I put Middle Earth Journal in hiatus in May of 2008 and moved to Newshoggers.
I temporarily reopened Middle Earth Journal when Newshoggers shut it's doors but I was invited to Participate at The Moderate Voice so Middle Earth Journal is once again in hiatus.

Sunday, April 30, 2006

Humane Executions?

The search for a method of "humane" execution is usually thought to have started in France with Dr. Guillotin. I suspect the desire for a painless humane execution was more to comfort the executioners than the executed. As more was learned about the human body it was determined that having ones head severed was probably anything but painless. The electric chair was another attempt but since that often took several minutes or longer and involved burning flesh it was correctly assumed that this method might not be as humane as hoped. The next method was the gas chamber.
A typical witnesses view of gassing is as follows "At first there is evidence of extreme horror, pain, and strangling. The eyes pop, the skin turns purple and the victim begins to drool".
In medical terms, victims of cyanide gas die from hypoxia, which means the cut-off of oxygen to the brain. The initial result of this is spasms, as in an epileptic seizure. Because of the straps, however, involuntary body movements are restrained. Seconds after the prisoner first inhales, he/she will feel himself unable to breathe, but will not lose consciousness immediately. "The person is unquestionably experiencing pain and extreme anxiety," according to Dr. Richard Traystman of John Hopkins University. "The pain begins immediately and is felt in the arms, shoulders, back, and chest. The sensation is similar to the pain felt by a person during a heart attack, where essentially the heart is being deprived of oxygen." Traystman adds: "We would not use asphyxiation, by cyanide gas or by any other substance, in our laboratory to kill animals that have been used in experiments."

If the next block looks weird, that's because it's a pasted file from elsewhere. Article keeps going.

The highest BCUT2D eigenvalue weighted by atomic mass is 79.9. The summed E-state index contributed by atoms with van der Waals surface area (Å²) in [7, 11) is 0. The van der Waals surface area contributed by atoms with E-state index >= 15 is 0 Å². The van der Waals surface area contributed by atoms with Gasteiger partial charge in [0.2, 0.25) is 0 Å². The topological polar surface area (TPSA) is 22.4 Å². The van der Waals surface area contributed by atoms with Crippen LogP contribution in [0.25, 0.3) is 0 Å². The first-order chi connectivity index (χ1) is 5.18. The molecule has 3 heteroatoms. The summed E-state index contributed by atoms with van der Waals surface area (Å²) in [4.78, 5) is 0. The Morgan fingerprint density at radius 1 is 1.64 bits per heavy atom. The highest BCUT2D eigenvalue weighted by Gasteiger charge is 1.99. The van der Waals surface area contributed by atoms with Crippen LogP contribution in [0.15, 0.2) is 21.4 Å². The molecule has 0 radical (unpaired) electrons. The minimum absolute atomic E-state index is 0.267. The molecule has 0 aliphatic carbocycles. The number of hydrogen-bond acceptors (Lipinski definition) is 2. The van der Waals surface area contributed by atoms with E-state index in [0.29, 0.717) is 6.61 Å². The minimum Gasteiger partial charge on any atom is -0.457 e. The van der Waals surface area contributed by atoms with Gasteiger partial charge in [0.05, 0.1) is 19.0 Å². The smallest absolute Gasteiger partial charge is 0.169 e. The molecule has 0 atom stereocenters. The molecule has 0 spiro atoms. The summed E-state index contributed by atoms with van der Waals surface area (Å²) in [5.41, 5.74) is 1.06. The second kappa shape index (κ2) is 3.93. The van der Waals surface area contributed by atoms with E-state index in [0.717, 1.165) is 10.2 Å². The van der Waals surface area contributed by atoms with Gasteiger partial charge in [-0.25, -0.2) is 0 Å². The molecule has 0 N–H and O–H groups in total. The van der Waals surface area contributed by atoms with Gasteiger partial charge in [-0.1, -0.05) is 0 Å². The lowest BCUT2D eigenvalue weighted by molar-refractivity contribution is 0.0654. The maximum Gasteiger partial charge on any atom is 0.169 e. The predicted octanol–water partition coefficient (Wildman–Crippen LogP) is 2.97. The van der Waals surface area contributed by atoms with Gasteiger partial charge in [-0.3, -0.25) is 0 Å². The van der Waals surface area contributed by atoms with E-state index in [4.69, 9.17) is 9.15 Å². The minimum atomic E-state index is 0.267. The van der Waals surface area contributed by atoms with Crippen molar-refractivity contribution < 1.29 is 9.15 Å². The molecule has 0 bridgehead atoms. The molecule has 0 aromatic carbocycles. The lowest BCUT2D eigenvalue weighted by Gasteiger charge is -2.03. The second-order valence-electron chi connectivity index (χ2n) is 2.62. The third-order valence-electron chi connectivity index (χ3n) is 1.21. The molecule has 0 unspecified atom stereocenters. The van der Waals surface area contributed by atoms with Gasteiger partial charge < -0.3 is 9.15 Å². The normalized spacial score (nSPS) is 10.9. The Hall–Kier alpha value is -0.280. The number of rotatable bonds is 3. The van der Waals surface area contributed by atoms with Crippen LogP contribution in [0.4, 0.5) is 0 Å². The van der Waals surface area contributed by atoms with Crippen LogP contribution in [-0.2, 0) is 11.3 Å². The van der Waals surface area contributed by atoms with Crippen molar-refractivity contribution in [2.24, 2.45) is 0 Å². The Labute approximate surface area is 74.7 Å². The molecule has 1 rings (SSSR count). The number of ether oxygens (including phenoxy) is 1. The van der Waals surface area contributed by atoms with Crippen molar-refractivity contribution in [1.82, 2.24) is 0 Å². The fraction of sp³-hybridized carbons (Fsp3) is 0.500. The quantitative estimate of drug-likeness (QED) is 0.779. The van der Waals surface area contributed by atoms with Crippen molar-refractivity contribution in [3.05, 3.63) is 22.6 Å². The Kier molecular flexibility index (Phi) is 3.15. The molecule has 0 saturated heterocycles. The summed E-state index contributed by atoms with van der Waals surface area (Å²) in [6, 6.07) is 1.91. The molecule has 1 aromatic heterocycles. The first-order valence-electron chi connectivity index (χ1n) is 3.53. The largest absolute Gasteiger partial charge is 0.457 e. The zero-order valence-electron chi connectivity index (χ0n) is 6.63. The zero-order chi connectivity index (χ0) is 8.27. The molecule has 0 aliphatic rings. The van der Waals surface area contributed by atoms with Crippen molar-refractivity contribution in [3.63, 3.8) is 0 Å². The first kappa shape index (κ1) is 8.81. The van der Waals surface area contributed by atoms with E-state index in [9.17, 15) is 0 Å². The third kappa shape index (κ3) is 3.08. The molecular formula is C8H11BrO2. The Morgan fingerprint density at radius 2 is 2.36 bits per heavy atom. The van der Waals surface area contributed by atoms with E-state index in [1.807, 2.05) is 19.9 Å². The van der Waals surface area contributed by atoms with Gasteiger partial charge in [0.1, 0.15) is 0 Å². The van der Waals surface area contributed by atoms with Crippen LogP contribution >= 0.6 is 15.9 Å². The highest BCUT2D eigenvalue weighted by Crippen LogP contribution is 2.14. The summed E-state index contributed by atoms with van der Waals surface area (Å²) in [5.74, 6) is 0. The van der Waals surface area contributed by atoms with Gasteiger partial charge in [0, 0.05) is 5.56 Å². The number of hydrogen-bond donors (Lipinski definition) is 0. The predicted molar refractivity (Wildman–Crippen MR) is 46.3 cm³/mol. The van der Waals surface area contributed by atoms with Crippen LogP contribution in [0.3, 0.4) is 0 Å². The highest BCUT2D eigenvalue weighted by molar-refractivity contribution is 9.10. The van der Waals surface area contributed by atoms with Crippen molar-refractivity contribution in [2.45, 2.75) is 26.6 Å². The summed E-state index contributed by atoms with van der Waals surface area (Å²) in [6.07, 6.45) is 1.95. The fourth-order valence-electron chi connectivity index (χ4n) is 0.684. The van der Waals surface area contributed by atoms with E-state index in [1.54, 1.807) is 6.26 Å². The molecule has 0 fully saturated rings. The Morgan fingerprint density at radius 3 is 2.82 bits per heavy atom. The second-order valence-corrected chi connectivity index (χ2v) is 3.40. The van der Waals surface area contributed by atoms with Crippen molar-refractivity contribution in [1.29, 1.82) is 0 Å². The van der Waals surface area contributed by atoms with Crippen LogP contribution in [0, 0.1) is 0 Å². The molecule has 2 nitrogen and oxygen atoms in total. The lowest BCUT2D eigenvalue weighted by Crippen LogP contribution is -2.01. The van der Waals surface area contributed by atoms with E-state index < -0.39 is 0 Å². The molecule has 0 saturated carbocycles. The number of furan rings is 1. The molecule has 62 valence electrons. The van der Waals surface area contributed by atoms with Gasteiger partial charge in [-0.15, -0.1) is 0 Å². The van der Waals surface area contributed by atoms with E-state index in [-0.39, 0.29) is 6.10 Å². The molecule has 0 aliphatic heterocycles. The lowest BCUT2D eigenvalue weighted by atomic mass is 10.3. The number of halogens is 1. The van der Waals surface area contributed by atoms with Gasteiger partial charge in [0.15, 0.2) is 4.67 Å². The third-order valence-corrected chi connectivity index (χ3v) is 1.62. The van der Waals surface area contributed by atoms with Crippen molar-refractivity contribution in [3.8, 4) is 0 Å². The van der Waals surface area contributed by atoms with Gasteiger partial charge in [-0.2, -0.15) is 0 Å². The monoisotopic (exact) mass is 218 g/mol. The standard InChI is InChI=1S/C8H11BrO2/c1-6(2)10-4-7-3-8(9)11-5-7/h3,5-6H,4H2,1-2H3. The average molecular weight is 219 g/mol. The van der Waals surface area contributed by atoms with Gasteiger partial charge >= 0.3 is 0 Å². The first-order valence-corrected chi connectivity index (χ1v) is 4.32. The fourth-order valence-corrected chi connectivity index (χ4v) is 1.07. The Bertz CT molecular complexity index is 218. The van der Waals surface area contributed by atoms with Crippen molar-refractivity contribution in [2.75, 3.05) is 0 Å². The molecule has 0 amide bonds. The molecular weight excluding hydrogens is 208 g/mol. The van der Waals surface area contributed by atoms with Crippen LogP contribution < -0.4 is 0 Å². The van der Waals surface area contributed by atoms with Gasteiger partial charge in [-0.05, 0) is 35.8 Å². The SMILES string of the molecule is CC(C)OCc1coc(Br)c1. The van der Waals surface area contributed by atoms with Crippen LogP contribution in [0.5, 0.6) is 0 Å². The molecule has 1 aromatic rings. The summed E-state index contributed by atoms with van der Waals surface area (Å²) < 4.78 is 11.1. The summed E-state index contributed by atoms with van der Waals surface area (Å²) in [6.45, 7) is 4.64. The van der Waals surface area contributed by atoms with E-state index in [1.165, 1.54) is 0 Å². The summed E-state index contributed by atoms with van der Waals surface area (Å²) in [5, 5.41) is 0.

So that was still a bit too much for the executioners. That brings us to lethal injection. Justin E. H. Smith explains this latest form of state sanctioned murder and the questions that are arising about it.
The first drug administered in this procedure is the barbiturate sodium thiopental. As Liptak reports, "properly administered... it is sufficient to render an inmate unconscious for many hours, if not to kill him." (Sodium thiopental, it is interesting to note, is the sole drug administered in the routine euthanization of pets and farm animals.)

The second drug is pancuronium bromide which, if administered by itself, would bring about paralysis without unconsciousness. If the prisoner suffers after this drug is injected, his anguish can generally not be detected by external observers since he is unable to move and thus unable to register pain. The bromide thus serves to obscure from view the effect of the third and final drug, potassium chloride, which causes the heart to stop beating but also causes unimaginable pain while travelling through the veins.